Twitter shares fell 7 per cent in pre-market trading on Thursday after it said it would have to spend more to improve “health, conversation, revenue product and sales, and platform” this year.
The social media company beat expectations to report a 26 per cent rise in revenues to $909m in the fourth quarter, excluding currency effects. Ad sales, which make up the bulk of the company’s revenues, increased by a quarter to $791m. Net income was $255m as the company marked its first full year of profitability.
Twitter guided that revenues in the first quarter of 2019 would be between $715m and $775m compared with $665m in the same period last year.
Twitter’s results came after upbeat earnings from rivals Snap and Facebook in the run-up to Christmas, which both shrugged off last year’s controversies to report better than expected user numbers and advertising figures.
But investors balked at news that operating expenses would increase 20 per cent in 2019 as Twitter steps up its spending after controversies over online abuse, hate speech and misinformation.
Monthly user numbers also continued to fall, for the third consecutive quarter, to 321m. Twitter also revealed its daily active user number for the first time, saying that it has 126m daily users, compared with the 186m users reported by Snapchat this week.
Twitter has purged millions of users as it fights against trolls and automated bots to improve the experience for users and reassure advertisers that it is getting rid of fake accounts and abuse.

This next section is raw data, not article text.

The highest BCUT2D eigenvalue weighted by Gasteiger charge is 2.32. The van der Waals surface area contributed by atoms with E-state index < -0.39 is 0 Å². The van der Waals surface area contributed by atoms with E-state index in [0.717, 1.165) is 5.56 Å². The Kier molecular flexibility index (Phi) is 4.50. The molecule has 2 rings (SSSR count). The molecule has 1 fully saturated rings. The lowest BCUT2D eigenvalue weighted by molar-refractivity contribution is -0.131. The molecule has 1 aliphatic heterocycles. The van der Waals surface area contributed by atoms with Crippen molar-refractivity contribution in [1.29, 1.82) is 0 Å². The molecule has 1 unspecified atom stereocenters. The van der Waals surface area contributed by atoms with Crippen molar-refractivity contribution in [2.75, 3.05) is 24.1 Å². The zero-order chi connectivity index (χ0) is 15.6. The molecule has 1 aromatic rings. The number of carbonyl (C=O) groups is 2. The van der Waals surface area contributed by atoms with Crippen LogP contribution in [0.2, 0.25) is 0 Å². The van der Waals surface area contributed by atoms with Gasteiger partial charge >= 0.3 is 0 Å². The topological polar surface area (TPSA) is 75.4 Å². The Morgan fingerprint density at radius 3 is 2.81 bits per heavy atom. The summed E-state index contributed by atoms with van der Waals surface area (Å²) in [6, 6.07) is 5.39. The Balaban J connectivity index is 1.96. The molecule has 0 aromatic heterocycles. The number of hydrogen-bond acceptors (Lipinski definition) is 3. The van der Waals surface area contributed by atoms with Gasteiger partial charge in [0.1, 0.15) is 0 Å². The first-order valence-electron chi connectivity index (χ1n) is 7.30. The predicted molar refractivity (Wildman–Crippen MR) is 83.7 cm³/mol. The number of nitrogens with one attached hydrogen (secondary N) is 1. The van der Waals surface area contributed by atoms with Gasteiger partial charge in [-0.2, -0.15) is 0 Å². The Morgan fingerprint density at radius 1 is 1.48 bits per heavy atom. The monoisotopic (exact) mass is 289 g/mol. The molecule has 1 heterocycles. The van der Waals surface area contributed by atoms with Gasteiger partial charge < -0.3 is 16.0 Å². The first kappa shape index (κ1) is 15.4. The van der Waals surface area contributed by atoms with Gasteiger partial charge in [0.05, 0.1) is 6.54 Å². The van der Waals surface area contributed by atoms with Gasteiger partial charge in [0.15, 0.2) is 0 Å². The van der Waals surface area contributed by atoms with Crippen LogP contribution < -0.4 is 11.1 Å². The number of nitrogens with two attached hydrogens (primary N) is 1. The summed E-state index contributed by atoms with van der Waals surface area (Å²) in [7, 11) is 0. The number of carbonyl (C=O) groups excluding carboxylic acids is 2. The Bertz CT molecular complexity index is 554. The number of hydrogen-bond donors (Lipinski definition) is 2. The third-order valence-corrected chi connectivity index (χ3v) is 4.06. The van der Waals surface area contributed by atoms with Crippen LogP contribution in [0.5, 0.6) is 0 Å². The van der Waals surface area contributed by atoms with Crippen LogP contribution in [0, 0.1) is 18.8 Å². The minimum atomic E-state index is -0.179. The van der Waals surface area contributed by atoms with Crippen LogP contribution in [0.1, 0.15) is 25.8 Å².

The threat of tougher regulation has forced social media companies to take responsibility for content by hiring staff and moderators and developing technology that can parse their vast networks for abuse.
Jack Dorsey, Twitter chief executive, said the company would spend even more this year to improve the “health” of conversations: “A big focus for us is to remove the burden from victims of abuse and harassment . . . by being more proactive in promoting healthy conversations.”
But Jessica Liu, an analyst at Forrester, said cleaning up the platform required “significant investment in time, resources, money, and innovation”.
She added: “The work will never be done for Twitter (and all social networks for that matter).”
Ned Segal, chief financial officer, denied that the increase in spending was a defensive move. “We don’t feel like any of the investments we are making this year are coming with a defensive lens,” we said. “We feel really good about our strategy . . . health is a number one priority, not just from an investment perspective, but a mindset perspective.”
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